February, 2013:  Restored 75+ Year Old Kyozan 1.8 Shakuhachi – Original Bore.  Kyozan was a very prolific and very fine shakuhachi maker in the early 1900’s. This pre-war flute is a prime example of his skill and tonal honing expertise.  “Non-invasive” repairs were done to the front face of the utaguchi (which had some chipping), all new sub-surface bindings were installed throughout, new mentori rattan was re-applied to the upper five (exactly the same as the old ones that were beginning to fail), and a new, inlaid rattan binding was added between #4 & #5. The center joint was re-bound and wrapped with decorative rattan, and one light coat of lacquer was all that was needed to snug up the joint. In keeping with its “unaltered nature”, I opted not to apply any aesthetic lacquer to the bore at the inside of the blowing edge, simply to cover up a tiny amount of wear from over a half century of use.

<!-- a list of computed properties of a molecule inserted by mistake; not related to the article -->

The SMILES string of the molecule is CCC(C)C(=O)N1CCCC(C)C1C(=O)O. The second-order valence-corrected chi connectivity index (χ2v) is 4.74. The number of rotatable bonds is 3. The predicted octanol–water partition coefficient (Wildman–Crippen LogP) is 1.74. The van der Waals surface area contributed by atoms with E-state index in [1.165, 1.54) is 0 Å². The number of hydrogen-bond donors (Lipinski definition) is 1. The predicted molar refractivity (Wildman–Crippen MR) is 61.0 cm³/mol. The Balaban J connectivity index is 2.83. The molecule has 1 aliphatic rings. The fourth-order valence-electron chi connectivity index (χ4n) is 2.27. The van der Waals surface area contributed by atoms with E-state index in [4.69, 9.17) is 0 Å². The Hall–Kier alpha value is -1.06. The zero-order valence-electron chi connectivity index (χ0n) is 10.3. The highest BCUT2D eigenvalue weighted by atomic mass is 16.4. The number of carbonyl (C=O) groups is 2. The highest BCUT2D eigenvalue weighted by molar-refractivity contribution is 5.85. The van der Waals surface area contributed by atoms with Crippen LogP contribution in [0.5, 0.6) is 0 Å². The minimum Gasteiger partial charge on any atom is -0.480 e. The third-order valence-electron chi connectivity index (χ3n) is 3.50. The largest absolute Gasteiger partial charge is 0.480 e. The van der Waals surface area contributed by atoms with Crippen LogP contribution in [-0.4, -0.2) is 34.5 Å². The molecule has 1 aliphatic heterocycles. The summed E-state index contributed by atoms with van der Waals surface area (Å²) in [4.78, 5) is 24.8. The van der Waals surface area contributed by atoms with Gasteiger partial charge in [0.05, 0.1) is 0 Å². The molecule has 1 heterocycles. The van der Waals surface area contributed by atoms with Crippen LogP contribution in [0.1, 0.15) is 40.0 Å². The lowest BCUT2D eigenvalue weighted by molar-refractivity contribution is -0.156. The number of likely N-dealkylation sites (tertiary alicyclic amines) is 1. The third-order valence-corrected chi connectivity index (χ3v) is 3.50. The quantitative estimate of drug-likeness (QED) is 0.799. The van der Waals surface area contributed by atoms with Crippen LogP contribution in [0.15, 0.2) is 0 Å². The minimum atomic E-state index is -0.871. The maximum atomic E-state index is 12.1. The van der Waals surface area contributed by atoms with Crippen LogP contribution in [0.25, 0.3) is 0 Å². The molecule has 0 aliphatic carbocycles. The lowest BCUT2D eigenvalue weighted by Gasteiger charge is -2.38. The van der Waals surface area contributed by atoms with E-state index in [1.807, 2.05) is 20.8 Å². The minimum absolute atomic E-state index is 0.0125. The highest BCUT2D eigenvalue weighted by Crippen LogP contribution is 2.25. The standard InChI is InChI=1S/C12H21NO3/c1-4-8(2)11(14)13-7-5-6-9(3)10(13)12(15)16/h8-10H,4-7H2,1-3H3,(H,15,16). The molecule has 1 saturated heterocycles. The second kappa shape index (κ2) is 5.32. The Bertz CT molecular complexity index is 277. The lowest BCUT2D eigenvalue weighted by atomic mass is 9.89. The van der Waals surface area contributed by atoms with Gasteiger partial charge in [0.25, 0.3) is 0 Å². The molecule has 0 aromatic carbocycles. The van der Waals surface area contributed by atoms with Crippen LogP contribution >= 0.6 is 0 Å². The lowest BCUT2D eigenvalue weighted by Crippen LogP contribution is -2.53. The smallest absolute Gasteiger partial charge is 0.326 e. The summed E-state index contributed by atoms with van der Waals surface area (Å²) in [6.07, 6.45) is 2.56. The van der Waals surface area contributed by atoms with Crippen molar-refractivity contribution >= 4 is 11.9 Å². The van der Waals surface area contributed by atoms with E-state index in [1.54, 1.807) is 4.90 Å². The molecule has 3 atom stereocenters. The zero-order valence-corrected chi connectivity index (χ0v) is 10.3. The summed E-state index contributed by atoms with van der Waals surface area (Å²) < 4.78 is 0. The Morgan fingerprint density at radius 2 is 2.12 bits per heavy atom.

After a general clean-up, this is now an A-grade shakuhachi with a seasoned, warm, full bodied tone and very nice ro’s, all born from a beautiful piece of dense madake with great markings. The deep golden patina really underscores its age and history, and the wear at the finger holes only further acknowledges the appeal of this well-played instrument.  I had been saving my last, vintage (1800’s) paulownia scroll box to mate with just the right shakuhachi, and this was it.